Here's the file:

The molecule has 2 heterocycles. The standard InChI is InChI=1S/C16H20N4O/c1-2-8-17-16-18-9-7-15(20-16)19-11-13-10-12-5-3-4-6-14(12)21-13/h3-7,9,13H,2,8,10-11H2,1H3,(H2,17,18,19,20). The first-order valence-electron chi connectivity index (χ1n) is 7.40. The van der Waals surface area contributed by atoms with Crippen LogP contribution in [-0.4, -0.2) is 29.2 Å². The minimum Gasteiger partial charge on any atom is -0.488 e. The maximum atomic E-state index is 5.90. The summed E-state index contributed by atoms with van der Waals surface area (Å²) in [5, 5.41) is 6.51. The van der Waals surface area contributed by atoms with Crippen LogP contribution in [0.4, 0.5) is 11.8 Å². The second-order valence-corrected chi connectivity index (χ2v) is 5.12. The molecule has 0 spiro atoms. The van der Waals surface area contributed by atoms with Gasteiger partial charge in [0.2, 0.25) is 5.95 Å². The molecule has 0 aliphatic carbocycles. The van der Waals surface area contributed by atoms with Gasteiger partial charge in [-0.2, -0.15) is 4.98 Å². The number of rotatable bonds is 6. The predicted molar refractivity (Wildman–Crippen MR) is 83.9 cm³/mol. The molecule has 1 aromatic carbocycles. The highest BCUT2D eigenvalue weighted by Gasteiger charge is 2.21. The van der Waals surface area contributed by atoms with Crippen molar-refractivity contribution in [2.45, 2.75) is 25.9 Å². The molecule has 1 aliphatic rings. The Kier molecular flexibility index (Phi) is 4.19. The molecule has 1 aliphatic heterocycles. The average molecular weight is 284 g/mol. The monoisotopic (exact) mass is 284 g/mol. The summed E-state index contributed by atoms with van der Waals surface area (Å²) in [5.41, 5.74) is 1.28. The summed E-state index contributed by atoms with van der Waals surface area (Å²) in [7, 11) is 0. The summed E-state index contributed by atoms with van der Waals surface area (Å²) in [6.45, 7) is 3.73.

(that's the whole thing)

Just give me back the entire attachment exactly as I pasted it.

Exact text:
The molecule has 2 heterocycles. The standard InChI is InChI=1S/C16H20N4O/c1-2-8-17-16-18-9-7-15(20-16)19-11-13-10-12-5-3-4-6-14(12)21-13/h3-7,9,13H,2,8,10-11H2,1H3,(H2,17,18,19,20). The first-order valence-electron chi connectivity index (χ1n) is 7.40. The van der Waals surface area contributed by atoms with Crippen LogP contribution in [-0.4, -0.2) is 29.2 Å². The minimum Gasteiger partial charge on any atom is -0.488 e. The maximum atomic E-state index is 5.90. The summed E-state index contributed by atoms with van der Waals surface area (Å²) in [5, 5.41) is 6.51. The van der Waals surface area contributed by atoms with Crippen LogP contribution in [0.4, 0.5) is 11.8 Å². The second-order valence-corrected chi connectivity index (χ2v) is 5.12. The molecule has 0 spiro atoms. The van der Waals surface area contributed by atoms with Gasteiger partial charge in [0.2, 0.25) is 5.95 Å². The molecule has 0 aliphatic carbocycles. The van der Waals surface area contributed by atoms with Gasteiger partial charge in [-0.2, -0.15) is 4.98 Å². The number of rotatable bonds is 6. The predicted molar refractivity (Wildman–Crippen MR) is 83.9 cm³/mol. The molecule has 1 aromatic carbocycles. The highest BCUT2D eigenvalue weighted by Gasteiger charge is 2.21. The van der Waals surface area contributed by atoms with Crippen molar-refractivity contribution in [2.45, 2.75) is 25.9 Å². The molecule has 1 aliphatic rings. The Kier molecular flexibility index (Phi) is 4.19. The molecule has 1 aliphatic heterocycles. The average molecular weight is 284 g/mol. The monoisotopic (exact) mass is 284 g/mol. The summed E-state index contributed by atoms with van der Waals surface area (Å²) in [5.41, 5.74) is 1.28. The summed E-state index contributed by atoms with van der Waals surface area (Å²) in [7, 11) is 0. The summed E-state index contributed by atoms with van der Waals surface area (Å²) in [6.45, 7) is 3.73.